In addition, the rage to master is part of the talent. Why would someone be motivated to work 10,000 hours? You simply do not find this kind of motivation without the inherent genetic innate talent.
MITER: So you believe extreme talent is genetic?
EW: Yes, talent has to be biologically based because you see these things emerge so early, before parents have started training their kids. Nobody has discovered a gene for talent. That would be way too simplistic. And not all biologically based characteristics are genetic. They can also be due to the prenatal environment. And as for what Lewis Terman said: of course we know that one’s inherent genetic potential isn’t always actualized. We know that bad environments can keep talents from being actualized, and that good environments can bring out the best in people. Sometimes child prodigies burn out because their parents push them too hard. Unfortunately most child prodigies don’t make it into the halls of fame.
Here is my take on why most prodigies don’t become major creators. Child prodigies are mastering something that has already been invented, but they are not inventing something new. In classical music, they are learning to perform the great masters. Math prodigies are mastering Western math. But to be a creative genius you have to do something new. Some prodigies make that leap from mastery to creation, but most do not. Doing something new is a very different kind of skill from mastery, and of course you have to master a domain before you can change it. Being a creator requires a certain kind of risk-taking personality. Yo-Yo Ma made the leap from prodigy to creator. So did Mozart. But many prodigies are excellent at mastery but not at challenging a domain.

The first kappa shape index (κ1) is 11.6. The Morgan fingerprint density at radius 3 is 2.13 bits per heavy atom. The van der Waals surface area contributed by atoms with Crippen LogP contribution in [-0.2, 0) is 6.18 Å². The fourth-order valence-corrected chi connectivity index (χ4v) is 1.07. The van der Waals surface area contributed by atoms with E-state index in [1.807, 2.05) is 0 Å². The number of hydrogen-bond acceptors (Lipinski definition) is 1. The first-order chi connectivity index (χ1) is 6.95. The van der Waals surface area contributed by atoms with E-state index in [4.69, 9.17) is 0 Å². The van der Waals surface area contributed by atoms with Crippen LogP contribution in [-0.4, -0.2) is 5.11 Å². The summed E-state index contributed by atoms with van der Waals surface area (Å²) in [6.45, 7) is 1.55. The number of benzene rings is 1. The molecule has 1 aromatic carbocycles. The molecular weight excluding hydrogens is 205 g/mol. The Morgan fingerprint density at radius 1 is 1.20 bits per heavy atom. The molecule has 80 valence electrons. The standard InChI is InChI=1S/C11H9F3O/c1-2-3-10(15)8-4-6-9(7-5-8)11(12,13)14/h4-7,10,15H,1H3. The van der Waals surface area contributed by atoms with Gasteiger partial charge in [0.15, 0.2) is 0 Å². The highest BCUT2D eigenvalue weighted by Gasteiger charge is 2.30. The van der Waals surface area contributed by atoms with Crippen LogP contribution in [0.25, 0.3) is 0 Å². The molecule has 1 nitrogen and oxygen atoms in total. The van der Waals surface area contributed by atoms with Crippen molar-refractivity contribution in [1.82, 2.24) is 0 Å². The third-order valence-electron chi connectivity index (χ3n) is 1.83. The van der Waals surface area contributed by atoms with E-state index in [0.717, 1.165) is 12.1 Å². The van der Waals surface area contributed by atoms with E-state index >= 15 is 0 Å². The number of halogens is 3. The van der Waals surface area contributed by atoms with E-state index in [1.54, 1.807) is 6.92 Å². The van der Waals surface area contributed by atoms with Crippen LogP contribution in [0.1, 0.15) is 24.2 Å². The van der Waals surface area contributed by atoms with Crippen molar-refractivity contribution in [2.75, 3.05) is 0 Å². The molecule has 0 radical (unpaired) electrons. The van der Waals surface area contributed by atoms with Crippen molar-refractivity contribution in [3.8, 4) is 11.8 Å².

Ellen Winner is Professor and Chair of Psychology at Boston College, and Senior Research Associate at Project Zero, Harvard Graduate School of Education. She directs the Arts and Mind Lab, which focuses on cognition in the arts in typical and gifted children. She is the author of over 100 articles and four books: Invented Worlds: The Psychology of the Arts (Harvard University Press, 1982); The Point of Words: Children’s Understanding of Metaphor and Irony (Harvard University Press, 1988); Gifted Children: Myths and Realities (BasicBooks, 1997, translated into six languages and winner of the Alpha Sigma Nu National Jesuit Book Award in Science); and co-author of Studio Thinking: The Real Benefits of Visual Arts Education (Teachers College Press, 2007). She served as President of APA’s Division 10, Psychology and the Arts, in 1995-1996, and in 2000 received the Rudolf Arnheim Award for Outstanding Research by a Senior Scholar in Psychology and the Arts from Division 10. She is a Fellow of the American Psychological Association (Division 10) and of the International Association of Empirical Aesthetics. winner(at)bc.edu
Ellen Winner’s websites and blog:
Project Zero: http://www.pz.harvard.edu/
Project REAP: http://www.nd.gov/arts/arts_ed/images-pdfs/HarvardT.pdf
Goodman, Nelson. Languages of Art: An Approach to a General Theory of Symbols. 2nd Edition, 1976
Haimson, J., Swain, D., & Winner, E. (2011). Do mathematicians have above average musical skill? Music Perception, 29, 2, 203-213.
Schellenberg, E.G. (2008). Music lessons enhance IQ. Mensa Research Journal, 39(3), 35-39. [Reprinted from Schellenberg, E.G. (2004). Music lessons enhance IQ. Psychological Science, 15, 511-514.]
Schellenberg, E.G. (2011). Music lessons, emotional intelligence, and IQ. Music Perception, 29, 185-194.
Rauscher FH, Shaw GL, Ky KN. Music and spatial task performance. Nature 1993;365: 611.
Schellenberg, E.G. (2012). Cognitive performance after music listening: A review of the Mozart effect. In R.A.R. MacDonald, G. Kreutz, & L. Mitchell (Eds.), Music, health and wellbeing (pp. 324-338). Oxford, UK: Oxford University Press.
Hetland, L., Winner, E., Veenema, S., & Sheridan, K. (2013). Studio Thinking 2: The real benefits of visual arts education. Second Edition. Teachers College Press.
Walker, C.M., Winner, E., Hetland, L., Simmons, S., & Goldsmith, L. (2011). Visual thinking: Art students have an advantage in geometric reasoning. Creative Education, 2, 1, 22-26.